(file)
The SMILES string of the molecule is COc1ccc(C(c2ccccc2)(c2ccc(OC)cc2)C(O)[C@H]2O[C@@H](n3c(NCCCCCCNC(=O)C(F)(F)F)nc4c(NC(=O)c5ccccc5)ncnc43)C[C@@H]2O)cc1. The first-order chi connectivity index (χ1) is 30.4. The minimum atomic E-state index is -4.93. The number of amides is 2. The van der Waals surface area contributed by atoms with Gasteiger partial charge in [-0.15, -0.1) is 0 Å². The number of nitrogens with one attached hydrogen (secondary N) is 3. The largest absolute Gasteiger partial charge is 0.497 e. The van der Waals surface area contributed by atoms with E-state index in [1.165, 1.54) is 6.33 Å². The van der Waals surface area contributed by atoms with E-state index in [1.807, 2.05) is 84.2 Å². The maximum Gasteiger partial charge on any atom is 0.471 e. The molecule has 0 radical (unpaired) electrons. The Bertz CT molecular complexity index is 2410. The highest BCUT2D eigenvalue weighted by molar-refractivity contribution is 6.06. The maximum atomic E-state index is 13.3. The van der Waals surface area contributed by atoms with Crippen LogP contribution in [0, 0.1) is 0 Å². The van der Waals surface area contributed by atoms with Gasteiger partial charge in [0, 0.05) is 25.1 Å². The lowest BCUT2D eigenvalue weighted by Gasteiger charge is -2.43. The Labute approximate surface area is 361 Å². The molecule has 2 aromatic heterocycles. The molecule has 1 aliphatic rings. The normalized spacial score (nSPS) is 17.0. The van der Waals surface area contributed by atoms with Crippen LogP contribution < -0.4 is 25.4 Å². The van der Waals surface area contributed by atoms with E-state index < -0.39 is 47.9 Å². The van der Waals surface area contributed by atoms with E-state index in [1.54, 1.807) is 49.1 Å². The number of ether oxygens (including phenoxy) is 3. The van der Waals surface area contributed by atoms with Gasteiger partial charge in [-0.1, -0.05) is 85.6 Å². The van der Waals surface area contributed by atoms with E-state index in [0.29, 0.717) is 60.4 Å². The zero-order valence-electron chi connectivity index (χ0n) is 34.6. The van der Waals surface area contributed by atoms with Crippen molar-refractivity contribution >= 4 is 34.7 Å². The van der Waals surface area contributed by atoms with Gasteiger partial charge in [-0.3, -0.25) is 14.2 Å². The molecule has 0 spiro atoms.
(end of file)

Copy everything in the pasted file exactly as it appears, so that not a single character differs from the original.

The SMILES string of the molecule is COc1ccc(C(c2ccccc2)(c2ccc(OC)cc2)C(O)[C@H]2O[C@@H](n3c(NCCCCCCNC(=O)C(F)(F)F)nc4c(NC(=O)c5ccccc5)ncnc43)C[C@@H]2O)cc1. The first-order chi connectivity index (χ1) is 30.4. The minimum atomic E-state index is -4.93. The number of amides is 2. The van der Waals surface area contributed by atoms with Gasteiger partial charge in [-0.15, -0.1) is 0 Å². The number of nitrogens with one attached hydrogen (secondary N) is 3. The largest absolute Gasteiger partial charge is 0.497 e. The van der Waals surface area contributed by atoms with E-state index in [1.165, 1.54) is 6.33 Å². The van der Waals surface area contributed by atoms with E-state index in [1.807, 2.05) is 84.2 Å². The maximum Gasteiger partial charge on any atom is 0.471 e. The molecule has 0 radical (unpaired) electrons. The Bertz CT molecular complexity index is 2410. The highest BCUT2D eigenvalue weighted by molar-refractivity contribution is 6.06. The maximum atomic E-state index is 13.3. The van der Waals surface area contributed by atoms with Crippen LogP contribution in [0, 0.1) is 0 Å². The van der Waals surface area contributed by atoms with Gasteiger partial charge in [0, 0.05) is 25.1 Å². The lowest BCUT2D eigenvalue weighted by Gasteiger charge is -2.43. The Labute approximate surface area is 361 Å². The molecule has 2 aromatic heterocycles. The molecule has 1 aliphatic rings. The normalized spacial score (nSPS) is 17.0. The van der Waals surface area contributed by atoms with Crippen LogP contribution < -0.4 is 25.4 Å². The van der Waals surface area contributed by atoms with E-state index < -0.39 is 47.9 Å². The van der Waals surface area contributed by atoms with E-state index in [1.54, 1.807) is 49.1 Å². The number of ether oxygens (including phenoxy) is 3. The van der Waals surface area contributed by atoms with Gasteiger partial charge in [-0.1, -0.05) is 85.6 Å². The van der Waals surface area contributed by atoms with E-state index in [0.29, 0.717) is 60.4 Å². The zero-order valence-electron chi connectivity index (χ0n) is 34.6. The van der Waals surface area contributed by atoms with Crippen molar-refractivity contribution >= 4 is 34.7 Å². The van der Waals surface area contributed by atoms with Gasteiger partial charge in [-0.3, -0.25) is 14.2 Å². The molecule has 0 spiro atoms.